Table of Contents
- How do you scan the Apache for the possible hack?
- Possible causes
- Permissive coding practice such as SQL injections and open redirects
- Possible solutions
- Guarding Against Future Hacks
Protecting user and business crucial information is the first priority of a developer. Nonetheless, one website is hacked every five seconds and around 63% of website owners are not aware that they have been hacked. Hacking can change your rankings; expose your visitor to viruses and Trojan attacks, and in most cases cause loss of critical content.
How do you scan the Apache for the possible hack?
Malware virus is designed to dodge scanners and that’s why scanning your computer may not be enough to detect virus. Your AV scanner might report false positives after running it for the first time but if you run several scanners, they can provide additional data points to find out whether the vulnerability exists. Besides, scanning your webserver as well as all other devices used to post or update post on the site will help you keep safe.
You should check for suspicious activity in the server log such as an administrator making unexpected demands or multiple login trials for an administrator. Be keen to note when the puzzling activity happened since understanding when the hack first occurred will help determine what backups could still be clean.
Check the database
Login into your database server and look for any suspicious content such as a regular text field (s) that shows scripts and iframes. For the suspicious values, you can check to ensure that the user input is confirmed and escaped properly or is strongly typed so that it can’t be executed as a code. However, if user input is not checked prior to database processing, injection of SQL may be what’s causing the vulnerability on your site.
Some of the potential vulnerabilities include:
Weak or reused passwords
A strong password has a computation of numbers, letters, punctuations, and slang that can be found in a dictionary. If you have a weak password, it can be quite simple for hackers to crack it and offers them a direct access to your server. Also, a password should only be used in a single application and not re-used throughout the web. That’s because, if you reuse passwords then it takes a single security breach on one application, it’s easy for a hacker to find your login and password and then simply try to reuse them elsewhere.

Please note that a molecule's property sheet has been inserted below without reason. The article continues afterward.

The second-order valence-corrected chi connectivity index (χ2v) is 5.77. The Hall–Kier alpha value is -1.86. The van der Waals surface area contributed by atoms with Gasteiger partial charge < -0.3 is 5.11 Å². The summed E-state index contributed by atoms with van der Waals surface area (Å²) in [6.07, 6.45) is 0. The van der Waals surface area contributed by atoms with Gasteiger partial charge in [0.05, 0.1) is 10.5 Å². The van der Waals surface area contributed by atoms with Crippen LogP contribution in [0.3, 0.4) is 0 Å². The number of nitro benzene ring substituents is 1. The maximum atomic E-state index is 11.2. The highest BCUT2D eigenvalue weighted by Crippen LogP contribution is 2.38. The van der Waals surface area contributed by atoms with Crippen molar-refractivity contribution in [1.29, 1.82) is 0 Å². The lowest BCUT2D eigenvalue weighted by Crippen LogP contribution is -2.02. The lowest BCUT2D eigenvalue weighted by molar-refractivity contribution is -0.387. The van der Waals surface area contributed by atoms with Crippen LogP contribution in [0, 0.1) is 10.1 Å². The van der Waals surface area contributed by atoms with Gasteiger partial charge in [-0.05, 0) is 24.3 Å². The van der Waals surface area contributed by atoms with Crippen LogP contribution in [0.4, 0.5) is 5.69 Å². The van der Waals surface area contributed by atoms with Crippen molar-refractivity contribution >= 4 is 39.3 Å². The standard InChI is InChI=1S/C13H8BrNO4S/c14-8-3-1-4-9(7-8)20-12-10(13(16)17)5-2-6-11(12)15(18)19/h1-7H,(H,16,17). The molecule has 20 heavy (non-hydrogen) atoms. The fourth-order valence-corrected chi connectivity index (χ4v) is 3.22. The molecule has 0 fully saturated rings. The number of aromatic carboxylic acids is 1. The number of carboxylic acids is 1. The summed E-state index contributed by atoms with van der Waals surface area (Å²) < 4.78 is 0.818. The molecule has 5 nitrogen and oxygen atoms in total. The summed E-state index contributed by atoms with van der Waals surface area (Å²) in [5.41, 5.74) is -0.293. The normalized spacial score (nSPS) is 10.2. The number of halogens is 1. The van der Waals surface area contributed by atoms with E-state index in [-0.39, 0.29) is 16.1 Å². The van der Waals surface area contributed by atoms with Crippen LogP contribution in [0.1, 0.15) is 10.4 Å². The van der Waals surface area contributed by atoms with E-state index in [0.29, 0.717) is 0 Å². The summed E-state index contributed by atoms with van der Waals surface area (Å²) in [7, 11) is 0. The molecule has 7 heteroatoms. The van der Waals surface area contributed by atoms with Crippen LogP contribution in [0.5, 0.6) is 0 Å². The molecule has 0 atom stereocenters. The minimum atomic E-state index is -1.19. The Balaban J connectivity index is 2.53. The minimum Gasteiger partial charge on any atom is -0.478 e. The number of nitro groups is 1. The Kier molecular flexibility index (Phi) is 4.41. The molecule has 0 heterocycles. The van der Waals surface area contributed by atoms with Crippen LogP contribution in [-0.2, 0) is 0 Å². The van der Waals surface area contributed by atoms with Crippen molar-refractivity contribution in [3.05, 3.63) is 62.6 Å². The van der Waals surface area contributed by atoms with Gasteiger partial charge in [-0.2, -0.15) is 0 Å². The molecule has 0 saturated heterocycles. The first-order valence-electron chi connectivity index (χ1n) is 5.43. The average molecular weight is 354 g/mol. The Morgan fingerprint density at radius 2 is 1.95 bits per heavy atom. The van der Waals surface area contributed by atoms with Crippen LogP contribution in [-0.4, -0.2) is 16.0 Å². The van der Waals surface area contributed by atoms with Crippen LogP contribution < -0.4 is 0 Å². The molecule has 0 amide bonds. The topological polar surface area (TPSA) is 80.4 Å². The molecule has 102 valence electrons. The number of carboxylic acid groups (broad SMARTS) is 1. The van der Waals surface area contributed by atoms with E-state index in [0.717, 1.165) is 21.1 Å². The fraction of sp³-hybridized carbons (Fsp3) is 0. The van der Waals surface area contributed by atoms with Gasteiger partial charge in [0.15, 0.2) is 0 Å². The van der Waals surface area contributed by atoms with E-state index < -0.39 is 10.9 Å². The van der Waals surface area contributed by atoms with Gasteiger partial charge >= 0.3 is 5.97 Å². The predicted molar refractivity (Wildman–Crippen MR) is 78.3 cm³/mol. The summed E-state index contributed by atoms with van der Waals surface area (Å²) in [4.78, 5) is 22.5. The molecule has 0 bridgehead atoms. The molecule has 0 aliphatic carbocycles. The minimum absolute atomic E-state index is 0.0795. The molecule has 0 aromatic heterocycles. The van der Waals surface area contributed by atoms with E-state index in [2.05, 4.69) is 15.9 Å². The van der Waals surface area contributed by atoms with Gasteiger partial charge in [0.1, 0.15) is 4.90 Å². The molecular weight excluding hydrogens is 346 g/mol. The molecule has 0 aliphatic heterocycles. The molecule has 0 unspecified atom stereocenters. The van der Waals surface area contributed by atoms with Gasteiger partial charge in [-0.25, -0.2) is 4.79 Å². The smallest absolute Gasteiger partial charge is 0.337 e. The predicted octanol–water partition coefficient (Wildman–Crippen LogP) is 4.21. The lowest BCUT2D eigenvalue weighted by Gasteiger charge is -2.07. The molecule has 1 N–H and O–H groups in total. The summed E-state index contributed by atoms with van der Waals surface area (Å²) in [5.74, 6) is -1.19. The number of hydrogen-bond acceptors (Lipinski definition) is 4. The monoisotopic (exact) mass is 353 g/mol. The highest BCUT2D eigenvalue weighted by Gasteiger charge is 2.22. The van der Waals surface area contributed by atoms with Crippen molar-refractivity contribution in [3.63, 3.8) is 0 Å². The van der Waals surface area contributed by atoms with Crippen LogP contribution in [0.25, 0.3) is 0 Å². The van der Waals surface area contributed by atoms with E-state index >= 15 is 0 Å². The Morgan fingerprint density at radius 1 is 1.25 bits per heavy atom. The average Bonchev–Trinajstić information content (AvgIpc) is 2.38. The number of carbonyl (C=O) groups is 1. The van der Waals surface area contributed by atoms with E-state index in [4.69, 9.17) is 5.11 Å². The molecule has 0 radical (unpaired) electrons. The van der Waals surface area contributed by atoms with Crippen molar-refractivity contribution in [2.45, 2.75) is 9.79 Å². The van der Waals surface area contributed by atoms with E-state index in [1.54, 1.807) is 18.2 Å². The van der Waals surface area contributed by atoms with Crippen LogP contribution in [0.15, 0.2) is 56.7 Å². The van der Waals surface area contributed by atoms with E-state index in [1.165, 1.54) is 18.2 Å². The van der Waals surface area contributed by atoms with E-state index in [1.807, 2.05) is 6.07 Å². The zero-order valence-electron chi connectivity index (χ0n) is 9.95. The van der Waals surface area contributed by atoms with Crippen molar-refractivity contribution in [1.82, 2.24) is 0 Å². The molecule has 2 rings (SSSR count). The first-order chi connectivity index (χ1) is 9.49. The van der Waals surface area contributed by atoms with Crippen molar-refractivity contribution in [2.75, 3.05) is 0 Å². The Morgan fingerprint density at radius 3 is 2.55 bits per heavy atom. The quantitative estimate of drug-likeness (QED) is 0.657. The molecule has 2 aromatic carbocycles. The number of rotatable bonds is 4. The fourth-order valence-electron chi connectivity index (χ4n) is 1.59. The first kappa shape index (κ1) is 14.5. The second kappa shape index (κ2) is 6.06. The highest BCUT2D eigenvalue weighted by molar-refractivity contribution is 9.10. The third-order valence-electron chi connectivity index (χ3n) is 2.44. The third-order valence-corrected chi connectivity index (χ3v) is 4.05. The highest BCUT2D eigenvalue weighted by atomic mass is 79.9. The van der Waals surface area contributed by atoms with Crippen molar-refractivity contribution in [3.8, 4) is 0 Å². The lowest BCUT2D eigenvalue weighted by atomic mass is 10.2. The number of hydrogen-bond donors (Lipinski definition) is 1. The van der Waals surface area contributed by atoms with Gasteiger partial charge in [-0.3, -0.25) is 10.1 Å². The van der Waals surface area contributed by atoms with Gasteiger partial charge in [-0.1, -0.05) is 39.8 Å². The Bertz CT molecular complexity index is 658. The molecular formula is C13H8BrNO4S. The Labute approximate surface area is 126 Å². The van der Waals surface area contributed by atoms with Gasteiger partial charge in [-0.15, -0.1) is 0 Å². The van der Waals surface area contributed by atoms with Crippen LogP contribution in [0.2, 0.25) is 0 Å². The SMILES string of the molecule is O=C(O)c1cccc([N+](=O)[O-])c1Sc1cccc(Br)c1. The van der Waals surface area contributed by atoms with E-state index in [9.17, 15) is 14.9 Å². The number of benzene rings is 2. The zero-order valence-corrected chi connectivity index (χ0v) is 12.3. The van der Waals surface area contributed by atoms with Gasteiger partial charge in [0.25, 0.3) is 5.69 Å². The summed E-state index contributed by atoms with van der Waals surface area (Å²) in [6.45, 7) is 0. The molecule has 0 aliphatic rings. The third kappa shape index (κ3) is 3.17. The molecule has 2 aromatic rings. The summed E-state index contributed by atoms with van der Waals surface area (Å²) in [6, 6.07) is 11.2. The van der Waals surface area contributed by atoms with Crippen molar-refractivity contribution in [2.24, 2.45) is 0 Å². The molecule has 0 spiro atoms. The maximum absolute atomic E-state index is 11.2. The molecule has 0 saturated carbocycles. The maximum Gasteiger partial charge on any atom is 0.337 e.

A hacker can add rogue commands to user input fields that your database can execute. SQL injections can update records in your database with some unwanted spam or malware content or dump crucial data to output for the hackers. If your website uses a database and if it was infected with the malware, it’s possible that it has also been compromised by the SQL injection.
Ensure that your server(s) are running on the latest version of OS, blogging platform, applications, content management system, plugins, etc. Research on the web search about all installed software to establish whether your version has a security advisory and if this is the case, the possibility of an outdated software causing vulnerability on your site is quite likely.
The best practice is to keep software of your servers up to date, in spite of an outdated software having caused the vulnerability issues.
Permissive coding practice such as SQL injections and open redirects
The open redirects are coded to allow an URL structure to permit additional URL so that users can access a WebPage or useful file on the site.
Typically, when your site has the open redirects effects, you will probably notice a message in the Search Console providing an example URLs that contain open redirect to another destination.
To stop open redirects from appearing in future, confirm to see that “allow open redirects” mode is turned off by default on your software and make sure that your code prohibit redirection of off-domain or if you’re able to sign the redirect, ensure that only those with correctly hashed URL and cryptographic signature are redirected.
Backup and restore